[Z bi-2 + bilander An object of beauty of small size; something delicately pretty; any relatively small charming object. bijouterie (bé-zhö'tré), n. [F., ( bijou.] Jewelry ; small ornaments for personal decoration; specifically, jewelry of gold richly ...

Google previewThe Student's English Dictionary (1907)

by John Ogilvie

bilander, biolan-dér, n. [D. bijlanderbij, by, near, and land, land.] A small Bilander. merchant vessel with two masts, used chiefly in the Dutch coasting trade and canals; a kind of hoy. bilateral, bi-lat'ér-al, a [L.

Google previewThe Imperial Dictionary (1863)

English, Technological, and Scientific by John Ogilvie

BIGOT BILANDER BIGAROON', n. The large white heart cherry. BIG'BELLIED, a. Having a great belly; advanced in pregnancy. BIGBONED, a. Having large bones . PIG'CORNED, a. Having large grains. BIGEM'INATE, a. [L. bis, twice, and ...

Google previewThe Imperial Dictionary, English, Technological, and Scientific ... (1859)

by John Ogilvie

BIGOT BILANDER BILESTONE BIGAROON'.n. The large white heart cherry. BlU' BELLIED, a. Having a great belly; advanced in pregnancy. BIGBGNED, a. Having large bones. BIG'€ORNED, a. Having large grains. Bl6EM'INATE, a. [L. bis ...

Google previewA Complete Dictionary of the English Language, Both with Regard to Sound and Meaning (1790)

by Thomas Sheridan

BILANDER, bil-ān-dûr. s. A small vessel used for the carriage of oods.

Google previewEncyclopaedia Perthensis; or, Universal dictionary of Knowledge. [With] Supp (1816)

by Encyclopaedia Perthensis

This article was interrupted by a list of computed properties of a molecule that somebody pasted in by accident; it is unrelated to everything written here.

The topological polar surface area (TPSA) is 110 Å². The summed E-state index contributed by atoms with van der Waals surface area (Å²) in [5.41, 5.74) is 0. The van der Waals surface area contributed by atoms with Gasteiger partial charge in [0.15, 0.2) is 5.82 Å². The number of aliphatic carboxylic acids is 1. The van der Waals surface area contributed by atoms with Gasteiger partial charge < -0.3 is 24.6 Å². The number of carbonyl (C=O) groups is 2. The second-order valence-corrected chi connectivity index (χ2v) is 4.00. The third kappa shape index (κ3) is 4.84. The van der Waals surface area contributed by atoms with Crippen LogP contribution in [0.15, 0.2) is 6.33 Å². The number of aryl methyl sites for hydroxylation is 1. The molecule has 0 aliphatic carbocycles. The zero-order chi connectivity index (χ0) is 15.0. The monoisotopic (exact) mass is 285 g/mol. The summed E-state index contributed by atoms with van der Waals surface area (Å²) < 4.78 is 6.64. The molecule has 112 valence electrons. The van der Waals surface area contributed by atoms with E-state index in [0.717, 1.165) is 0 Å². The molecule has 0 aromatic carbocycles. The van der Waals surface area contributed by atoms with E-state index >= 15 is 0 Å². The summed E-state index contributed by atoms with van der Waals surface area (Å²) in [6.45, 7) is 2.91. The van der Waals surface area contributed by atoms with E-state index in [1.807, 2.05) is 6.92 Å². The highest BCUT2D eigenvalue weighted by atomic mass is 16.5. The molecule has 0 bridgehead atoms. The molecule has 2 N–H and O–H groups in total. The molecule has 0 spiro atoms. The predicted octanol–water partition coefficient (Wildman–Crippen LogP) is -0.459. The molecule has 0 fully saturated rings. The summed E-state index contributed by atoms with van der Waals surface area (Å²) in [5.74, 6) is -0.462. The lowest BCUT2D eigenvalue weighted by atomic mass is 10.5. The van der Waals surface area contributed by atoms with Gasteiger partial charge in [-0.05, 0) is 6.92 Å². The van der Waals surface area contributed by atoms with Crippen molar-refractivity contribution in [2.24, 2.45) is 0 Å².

BILANDER. n.f. [belandre, Pr.] A small vessel of about eighty tons burden, used for tat carriage of goods. It is a kind of hoy, manatT> able by four or five men, and has masts and siSi after the manner of a hoy. They are used chkfjy in Holland, ...

Google previewA New English Dictionary: Or, a Compleat Collection of the Most Proper and Significant Words, and Terms of Art, Commonly Used in the Language ... (1739)

With a Continued Short and Clear Exposition ... As Also Three Useful Tables, Viz. I. Of Proper Names of Men ... II. Of Proper Names of Women ... III. Of Nick-names ... by John Kersey

A Bilander or Bylander, a small Sea-Wessel. Bilberries, the Fruit of a *:: creeping Bush. Bilboes, a kind of Stocks to punish Offenders at Sea. The Bilge o Biage, the Bottom of a Ship's Floor. Bilged or Bulged, is when a Ship has struck off some ...

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Scrabble value of B3I1L1A1N1D2E1R1

The value of this 8-letter word is 11 points. It is included in the first and second editions of the Official Scrabble Players Dictionary.